You can also come up with your own fun games to try and figure out which paw is their dominant paw. Maybe you can hold their favourite cat toy on the other side of a narrow gap in the door, forcing them to reach for it. Just remember:
- Your cat’s safety is the most important thing. Is the door likely to suddenly shut on their paw? Is the glass going to break and create a hazard? Keep an eye out for anything that could go wrong so you can prevent it.
- Your cat is likely to use their non-dominant paw frequently as well, particularly when they are playing. If you truly want to figure it out, then you should repeat your experiment often.
- Don’t allow your cat to feel threatened when you observe them. Make it either very natural or very fun. It might be best to try both techniques – keep an eye on their daily activity, and play some games with them.
Why Should I Do This?
As you can imagine, finding out whether your cat is right or left handed is just another fun and the silly game you can play with them. Playing with your cats is very important because they thrive on mental stimulation almost as much as physical exercise. This is why they often play with their food or may catch and kill something and then not eat it.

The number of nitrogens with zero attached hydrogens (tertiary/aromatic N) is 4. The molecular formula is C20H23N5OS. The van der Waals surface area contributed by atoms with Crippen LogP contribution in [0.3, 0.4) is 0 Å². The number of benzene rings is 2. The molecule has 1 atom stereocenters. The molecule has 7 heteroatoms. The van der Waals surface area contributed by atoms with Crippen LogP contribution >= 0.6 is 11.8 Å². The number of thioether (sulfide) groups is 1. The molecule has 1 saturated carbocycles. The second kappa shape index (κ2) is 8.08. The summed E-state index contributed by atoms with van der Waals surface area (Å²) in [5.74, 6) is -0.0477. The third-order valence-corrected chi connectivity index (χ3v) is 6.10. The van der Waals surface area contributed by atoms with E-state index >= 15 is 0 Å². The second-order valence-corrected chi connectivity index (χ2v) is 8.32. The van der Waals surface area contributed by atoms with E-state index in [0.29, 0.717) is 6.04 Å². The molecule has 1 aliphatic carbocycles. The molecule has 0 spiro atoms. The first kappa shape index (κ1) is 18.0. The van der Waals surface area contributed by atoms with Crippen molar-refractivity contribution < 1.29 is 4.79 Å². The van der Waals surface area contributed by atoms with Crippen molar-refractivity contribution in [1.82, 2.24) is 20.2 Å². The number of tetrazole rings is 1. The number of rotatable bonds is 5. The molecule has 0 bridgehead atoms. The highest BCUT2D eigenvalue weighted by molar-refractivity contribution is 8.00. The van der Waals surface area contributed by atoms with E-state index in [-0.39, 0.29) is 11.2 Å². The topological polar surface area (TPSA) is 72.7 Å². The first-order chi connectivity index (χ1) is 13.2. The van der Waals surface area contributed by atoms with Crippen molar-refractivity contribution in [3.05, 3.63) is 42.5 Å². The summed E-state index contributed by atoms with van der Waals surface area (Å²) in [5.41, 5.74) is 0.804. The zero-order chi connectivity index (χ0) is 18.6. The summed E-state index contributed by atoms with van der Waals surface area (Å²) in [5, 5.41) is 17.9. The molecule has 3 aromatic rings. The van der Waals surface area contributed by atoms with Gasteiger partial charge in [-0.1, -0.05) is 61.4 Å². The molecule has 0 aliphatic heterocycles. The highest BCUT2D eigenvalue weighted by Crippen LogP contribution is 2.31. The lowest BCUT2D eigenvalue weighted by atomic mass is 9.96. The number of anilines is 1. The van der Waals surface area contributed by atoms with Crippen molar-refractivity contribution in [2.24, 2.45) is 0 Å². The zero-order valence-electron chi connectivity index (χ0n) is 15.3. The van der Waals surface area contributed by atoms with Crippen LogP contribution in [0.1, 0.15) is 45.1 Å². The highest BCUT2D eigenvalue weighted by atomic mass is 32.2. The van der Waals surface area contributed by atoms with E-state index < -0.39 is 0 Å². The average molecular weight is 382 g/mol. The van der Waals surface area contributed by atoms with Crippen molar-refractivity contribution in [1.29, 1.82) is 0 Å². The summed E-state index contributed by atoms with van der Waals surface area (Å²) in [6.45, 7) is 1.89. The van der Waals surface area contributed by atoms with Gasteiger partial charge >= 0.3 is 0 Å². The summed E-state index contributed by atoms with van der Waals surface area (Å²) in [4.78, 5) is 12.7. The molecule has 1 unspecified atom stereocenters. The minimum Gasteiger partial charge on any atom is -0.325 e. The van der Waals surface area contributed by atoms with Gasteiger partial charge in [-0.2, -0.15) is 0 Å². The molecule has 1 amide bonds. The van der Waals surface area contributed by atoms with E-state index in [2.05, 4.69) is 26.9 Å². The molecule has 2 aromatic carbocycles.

There is a more serious benefit of learning if your cat is a lefty or not which stems from research done on other mammals about being a lefty and stress. Previous research in dogs has shown that left-pawed dogs and ambidextrous dogs are often more stressed and pessimistic than right-pawed dogs. As there is also a link between left-handedness and schizophrenia in humans, knowing what paw your pet prefers could help you understand your cat better, allowing you to give them a better quality of life.
One explanation for this correlation is that left-limbed cats, and other animals, are thought to be using their brain’s right hemisphere. As the right hemisphere is more closely linked with aggression, fear responses and stress, it is thought that using this side of the brain as the dominant processor of information can heighten these traits.
Finding ways to quickly understand if your cat is likely to be anxious, and then making the effort to avoid stressful situations, is going to make a world of difference for your furry friend. This could also help shelters to get to know a cat much faster so as to give it the best care they can, and could help you pass on information if you need a weekend cat sitter.
Related Post: What Do Cats Think of Humans
- Is Your Cat Left-Handed? Here’s How to Tell – Nation Geographic
- Lateralization of spontaneous behaviours in the domestic cat – ScienceDirect
- Paw choice? Cats show right and left-hand preferences – The Guardian